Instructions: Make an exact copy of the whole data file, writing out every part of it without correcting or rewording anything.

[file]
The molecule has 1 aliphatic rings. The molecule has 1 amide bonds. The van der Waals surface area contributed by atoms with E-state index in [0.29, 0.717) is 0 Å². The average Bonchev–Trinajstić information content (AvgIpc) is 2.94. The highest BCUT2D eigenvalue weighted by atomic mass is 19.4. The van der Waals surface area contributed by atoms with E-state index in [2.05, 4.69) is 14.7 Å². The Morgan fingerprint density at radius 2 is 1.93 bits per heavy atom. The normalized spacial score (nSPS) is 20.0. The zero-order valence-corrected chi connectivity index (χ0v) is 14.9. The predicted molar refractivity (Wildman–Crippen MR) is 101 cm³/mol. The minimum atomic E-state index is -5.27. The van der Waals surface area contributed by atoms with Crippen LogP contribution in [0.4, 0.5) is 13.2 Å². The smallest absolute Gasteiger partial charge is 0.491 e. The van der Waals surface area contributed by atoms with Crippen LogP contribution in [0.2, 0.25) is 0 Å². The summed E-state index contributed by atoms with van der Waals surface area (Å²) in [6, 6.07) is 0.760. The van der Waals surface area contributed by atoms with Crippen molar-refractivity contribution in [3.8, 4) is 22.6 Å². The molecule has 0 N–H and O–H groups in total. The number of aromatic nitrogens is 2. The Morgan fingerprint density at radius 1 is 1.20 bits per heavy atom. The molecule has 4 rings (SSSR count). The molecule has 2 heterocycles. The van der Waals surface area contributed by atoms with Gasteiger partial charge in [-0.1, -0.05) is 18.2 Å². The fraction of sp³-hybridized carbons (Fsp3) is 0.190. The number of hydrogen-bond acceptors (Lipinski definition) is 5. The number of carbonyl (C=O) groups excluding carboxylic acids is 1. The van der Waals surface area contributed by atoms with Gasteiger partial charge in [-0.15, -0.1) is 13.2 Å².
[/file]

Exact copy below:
The molecule has 1 aliphatic rings. The molecule has 1 amide bonds. The van der Waals surface area contributed by atoms with E-state index in [0.29, 0.717) is 0 Å². The average Bonchev–Trinajstić information content (AvgIpc) is 2.94. The highest BCUT2D eigenvalue weighted by atomic mass is 19.4. The van der Waals surface area contributed by atoms with E-state index in [2.05, 4.69) is 14.7 Å². The Morgan fingerprint density at radius 2 is 1.93 bits per heavy atom. The normalized spacial score (nSPS) is 20.0. The zero-order valence-corrected chi connectivity index (χ0v) is 14.9. The predicted molar refractivity (Wildman–Crippen MR) is 101 cm³/mol. The minimum atomic E-state index is -5.27. The van der Waals surface area contributed by atoms with Crippen LogP contribution in [0.4, 0.5) is 13.2 Å². The smallest absolute Gasteiger partial charge is 0.491 e. The van der Waals surface area contributed by atoms with Crippen LogP contribution in [0.2, 0.25) is 0 Å². The summed E-state index contributed by atoms with van der Waals surface area (Å²) in [6, 6.07) is 0.760. The van der Waals surface area contributed by atoms with Crippen molar-refractivity contribution in [3.8, 4) is 22.6 Å². The molecule has 0 N–H and O–H groups in total. The number of aromatic nitrogens is 2. The Morgan fingerprint density at radius 1 is 1.20 bits per heavy atom. The molecule has 4 rings (SSSR count). The molecule has 2 heterocycles. The van der Waals surface area contributed by atoms with Gasteiger partial charge in [-0.1, -0.05) is 18.2 Å². The fraction of sp³-hybridized carbons (Fsp3) is 0.190. The number of hydrogen-bond acceptors (Lipinski definition) is 5. The number of carbonyl (C=O) groups excluding carboxylic acids is 1. The van der Waals surface area contributed by atoms with Gasteiger partial charge in [-0.15, -0.1) is 13.2 Å².